KARACHI: The National Accountability Bureau (NAB) on Tuesday contended before the Sindh High Court that applications of former president Asif Ali Zardari and others against the order of a banking court regarding the transfer of the fake bank accounts and money laundering case against them to Islamabad were not maintainable since the trial court order was in accordance with the directives of the Supreme Court.
The former president and co-chairman of the Pakistan Peoples Party, his sister Faryal Talpur, detained chairman of the Omni Group Anwar Majeed, his sons and others had challenged the March 15 trial court order in the SHC.
When a set of applications came up for hearing before a two-judge SHC bench headed by Chief Justice Ahmed Ali M. Shaikh on Tuesday, NAB through its prosecutor submitted para-wise comments.
The anti-graft watchdog in its reply maintained that criminal revision applications against the banking court order were not maintainable as the order of the trial court was based on the guidelines and directives in the apex court’s Jan 7 verdict.
Says trial court order in case against Zardari and others is in accordance with SC directives
Referring to one of the contentions of the applicants’ counsel, it argued that there was no misreading and non-reading of the Jan 7 judgement since the apex court had specifically issued directives in respect of transfer of all the material and evidence collected by the Joint Investigation Team to NAB immediately.
NAB further submitted that the Supreme Court had directed the JIT to associate with it for the purpose of assistance in any further probe, inquiry or investigation that the anti-graft watchdog might consider necessary in order to satisfy itself about fulfilment of legal and procedural requirements and complete the investigation.
“NAB was directed that if it considers expedient and appropriate to conduct any further or additional probe, inquiry or investigation involving the matter which are the subject matter of the JIT, from a point of view of determining the true facts, it shall be free to do so in Islamabad,” it added.
The anti-graft watchdog maintained in its reply that the apex court further directed it that in view of the fact, the entire record of the JIT was to be submitted to NAB in Islamabad and further inquiry, if any, was also to be conducted there and a reference to be prepared and filed before the accountability courts in Islamabad/Rawalpindi.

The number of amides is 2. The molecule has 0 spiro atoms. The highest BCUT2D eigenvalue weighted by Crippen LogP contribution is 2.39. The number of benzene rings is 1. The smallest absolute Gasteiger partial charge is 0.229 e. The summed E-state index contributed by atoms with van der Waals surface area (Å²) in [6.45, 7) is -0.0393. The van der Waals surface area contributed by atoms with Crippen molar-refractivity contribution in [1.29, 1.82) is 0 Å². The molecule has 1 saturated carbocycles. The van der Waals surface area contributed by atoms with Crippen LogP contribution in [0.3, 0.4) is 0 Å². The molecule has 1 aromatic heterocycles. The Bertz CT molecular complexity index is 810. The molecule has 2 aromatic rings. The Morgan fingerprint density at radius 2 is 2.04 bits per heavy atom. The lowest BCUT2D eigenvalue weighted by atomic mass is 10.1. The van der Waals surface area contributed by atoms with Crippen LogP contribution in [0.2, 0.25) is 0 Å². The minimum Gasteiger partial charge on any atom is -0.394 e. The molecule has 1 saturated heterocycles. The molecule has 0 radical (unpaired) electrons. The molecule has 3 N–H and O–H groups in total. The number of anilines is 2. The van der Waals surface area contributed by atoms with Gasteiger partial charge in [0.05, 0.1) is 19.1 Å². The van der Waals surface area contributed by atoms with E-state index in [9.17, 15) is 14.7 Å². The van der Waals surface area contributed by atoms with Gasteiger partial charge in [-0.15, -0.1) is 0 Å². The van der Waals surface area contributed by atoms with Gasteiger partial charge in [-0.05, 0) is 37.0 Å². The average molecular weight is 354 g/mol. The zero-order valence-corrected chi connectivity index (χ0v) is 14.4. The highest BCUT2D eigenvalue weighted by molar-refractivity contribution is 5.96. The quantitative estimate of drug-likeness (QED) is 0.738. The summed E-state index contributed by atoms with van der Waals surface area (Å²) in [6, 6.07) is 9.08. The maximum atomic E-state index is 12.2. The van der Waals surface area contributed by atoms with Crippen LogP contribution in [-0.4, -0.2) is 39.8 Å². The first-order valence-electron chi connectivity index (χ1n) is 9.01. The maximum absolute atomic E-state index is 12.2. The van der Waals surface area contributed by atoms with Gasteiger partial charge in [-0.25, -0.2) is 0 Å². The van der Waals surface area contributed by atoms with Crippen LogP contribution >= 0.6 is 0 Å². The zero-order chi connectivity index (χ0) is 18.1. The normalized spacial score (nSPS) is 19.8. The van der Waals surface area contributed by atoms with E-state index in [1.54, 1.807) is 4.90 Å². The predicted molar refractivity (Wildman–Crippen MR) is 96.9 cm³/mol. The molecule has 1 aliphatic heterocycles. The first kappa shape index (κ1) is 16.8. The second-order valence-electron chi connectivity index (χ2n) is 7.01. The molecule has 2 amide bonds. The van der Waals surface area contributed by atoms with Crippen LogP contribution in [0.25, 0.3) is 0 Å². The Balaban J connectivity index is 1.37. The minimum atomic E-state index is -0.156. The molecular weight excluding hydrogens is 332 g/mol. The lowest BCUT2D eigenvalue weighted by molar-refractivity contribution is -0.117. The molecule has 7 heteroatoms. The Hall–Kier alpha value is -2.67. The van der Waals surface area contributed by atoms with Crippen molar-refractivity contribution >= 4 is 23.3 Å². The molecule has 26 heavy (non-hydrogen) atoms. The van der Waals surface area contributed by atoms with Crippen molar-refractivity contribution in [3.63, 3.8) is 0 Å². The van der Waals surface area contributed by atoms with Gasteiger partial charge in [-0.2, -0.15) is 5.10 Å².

It further argued that the investigation conducted by the JIT on the directive of the apex court inter alia other documents/material and evidence were the offshoot of FIR 4/18, the case transferred from banking court Karachi to Islamabad.
NAB maintained that the final synthesis report of the JIT had been discussed by the apex court in its Jan 7 judgement, thus the order had to be followed in its letter and spirit rather final synthesis of the JIT.
It further submitted that the banking court judge rightly concluded that Sections 16-A(a) and 16-A(b) of the National Accountability Ordinance, 1999, were separate provisions, distinguish from each other, and requested the SHC to dismiss the applications for not being maintainable.
When the bench asked the NAB prosecutor for arguments, he said he was ready to advance his arguments, but the former president’s lawyer sought time to go through NAB’s reply. Therefore, the bench adjourned the hearing till April 2.
On March 15, the banking court had transferred the money laundering case involving Rs4.14 billion against Mr Zardari, his sister and 17 other suspects to an accountability court in Rawalpindi for trial after allowing an application of the NAB chairman.
Mr Zardari and others filed criminal revision applications in the SHC against the trial court’s order and their counsel contended that the banking court’s order was based on conjecture and contrary to the law applicable to it and the judgements of the superior courts.
They also maintained that the NAB chairman in his application pleaded for transfer of the case on the basis of the Supreme Court’s Jan 7 order, which was incorrect as no such order for transfer of the case in question was passed by the apex court. Therefore, the counsel argued that the NAB’s plea was based on misreading of the apex court’s order.
The applicants’ lawyers argued that the JIT in its final report had asked the apex court to issue directives for NAB to inquire and investigate 16 different issues without mentioning the present case. After perusing the JIT request, the apex court in its Jan 7 order passed the directives, they maintained.
The counsel further argued that the order of the banking court was passed without knowing the fact that all essential persons, documents and witnesses were within the jurisdiction of the court in Karachi and the transfer of the case to Rawalpindi would cause great inconvenience to the accused persons and witnesses. Moreover, it was against the principles of natural justice, they argued.
They further submitted that the JIT in its final synthesis report requested the apex court to give an appropriate directive to NAB to inquire/investigate 16 different issues without mentioning the present case.
The Supreme Court had taken a suo motu notice and constituted a JIT to probe the matter. In January, the apex court had referred the JIT report to NAB to launch its probe independently and complete it within two months.
The FIA had named Mr Zardari, Ms Talpur, Omni Group chairman Anwar Majeed, his sons and over 10 others as suspects in the interim charge sheet filed in the banking court in August last year for alleged money laundering of over Rs4 billion after a total of 29 ‘fake’ bank accounts were opened in three banks — Summit Bank, Sindh Bank and United Bank Ltd.
Published in Dawn, March 27th, 2019